ONE should never read too much into any one set of numbers, but yesterday’s batch of global economic indicators was grim. America, China and Germany are all slowing sharply, suggesting that world growth is dipping again. For economies such as Britain’s, which are reliant on trade, this isn’t good news. It is also a corrective to some of the navel-gazing that has characterised the UK economic debate: we are not the only ones to be suffering from a weak economy.
While that isn’t an excuse, and George Osborne, the chancellor, needs to do more to boost this country’s competitiveness, the dire global situation will need to be borne in mind when tomorrow’s first quarter UK GDP statistics are released.
Yesterday’s figures tell us two things in particular.
First, China remains in a difficult place. In fact, it seems that growth rates may have permanently fallen, albeit still to extraordinarily elevated rates by everybody else’s standards. In some ways, the Chinese are more capitalist than the West – but in other ways they remain wedded to central planning, and Beijing’s monetary and housing policies have helped to create massive bubbles.
Despite all of the demand management of recent years, the HSBC purchasing managers’ index (PMI) fell to 50.5 in April from 51.6 in March and is back roughly to where it was in February. The new export orders sub-index fell to 48.6 in April from 50.5 in March, a reflection on weak trade and global demand. It remains unclear how China’s government and society will be able to cope with a new era of weaker growth.
Second, the Eurozone crisis is still intensifying; the cost of government borrowing has declined sharply in many countries, but such numbers have become meaningless indicators of their underlying economies as a result of massive central bank intervention. Even mighty Germany is in trouble.
The surveys reveal a strange disconnect between reality – the Eurozone economy is in a spiral of recessionary decline – and the perception, which is that the crisis is abating despite Cyprus, and is primarily confined to the southern fringes.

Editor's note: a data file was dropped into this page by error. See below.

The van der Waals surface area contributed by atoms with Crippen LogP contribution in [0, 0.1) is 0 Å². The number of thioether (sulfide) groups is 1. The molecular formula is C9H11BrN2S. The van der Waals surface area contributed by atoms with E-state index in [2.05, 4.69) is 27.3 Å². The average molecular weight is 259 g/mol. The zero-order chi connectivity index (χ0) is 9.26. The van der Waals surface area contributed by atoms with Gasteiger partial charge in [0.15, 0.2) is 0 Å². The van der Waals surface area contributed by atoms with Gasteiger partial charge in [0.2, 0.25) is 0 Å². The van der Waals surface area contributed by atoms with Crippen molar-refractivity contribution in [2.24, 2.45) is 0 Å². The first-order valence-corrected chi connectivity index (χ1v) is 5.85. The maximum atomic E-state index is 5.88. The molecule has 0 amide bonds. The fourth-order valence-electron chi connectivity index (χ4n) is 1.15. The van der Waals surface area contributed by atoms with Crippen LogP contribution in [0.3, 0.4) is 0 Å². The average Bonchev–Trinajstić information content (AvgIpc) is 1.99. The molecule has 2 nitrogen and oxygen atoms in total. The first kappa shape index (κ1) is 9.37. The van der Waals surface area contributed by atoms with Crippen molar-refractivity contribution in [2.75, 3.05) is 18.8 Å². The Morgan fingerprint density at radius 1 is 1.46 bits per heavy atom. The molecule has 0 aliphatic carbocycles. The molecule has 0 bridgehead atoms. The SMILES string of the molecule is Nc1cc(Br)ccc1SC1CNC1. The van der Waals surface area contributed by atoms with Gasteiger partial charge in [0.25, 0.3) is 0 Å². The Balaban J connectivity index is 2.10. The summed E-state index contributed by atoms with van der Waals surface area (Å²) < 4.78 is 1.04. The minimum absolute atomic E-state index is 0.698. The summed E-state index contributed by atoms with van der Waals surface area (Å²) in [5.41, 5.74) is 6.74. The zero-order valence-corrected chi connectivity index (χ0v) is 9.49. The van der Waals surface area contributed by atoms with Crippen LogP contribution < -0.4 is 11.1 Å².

A shrinking economy will make it harder for countries to cut budget deficits and prevent debt burdens from rocketing. Eurostat figures reveal that the Eurozone’s gross government debt to GDP ratio increased from 87.3 per cent at the end of 2011 to 90.6 per cent at the end of 2012, and the EU’s as a whole from 82.5 per cent to 85.3 per cent. Britain’s gross debt is put at 90 per cent of GDP, the same as the Eurozone average; it is only because the UK still retains its own currency that we are not in much greater trouble.
The Eurozone composite manufacturing and services PMI was unchanged at a terrible 46.5 on the month – anything below 50 suggests contraction, a reading above denotes expansion – suggesting a collapse in GDP of about 0.4 per cent a quarter, only slightly less bad than the fourth quarter’s 0.6 per cent decline. The German composite index fell back into contraction for the first time since October, confirming that even Germany has been badly contaminated by the chaos. France is in a severe recession, much of which is directly attributable to president Francois Hollande’s demented socialist policies. Its PMI rose from 41.9 to 44.2 but that remains an abysmal level. Too many people believe that the Eurozone is past the worst. It isn’t.
There will be more explosive crises, and at some point one may yet be sufficiently destructive as to bring down the entire rotten edifice.
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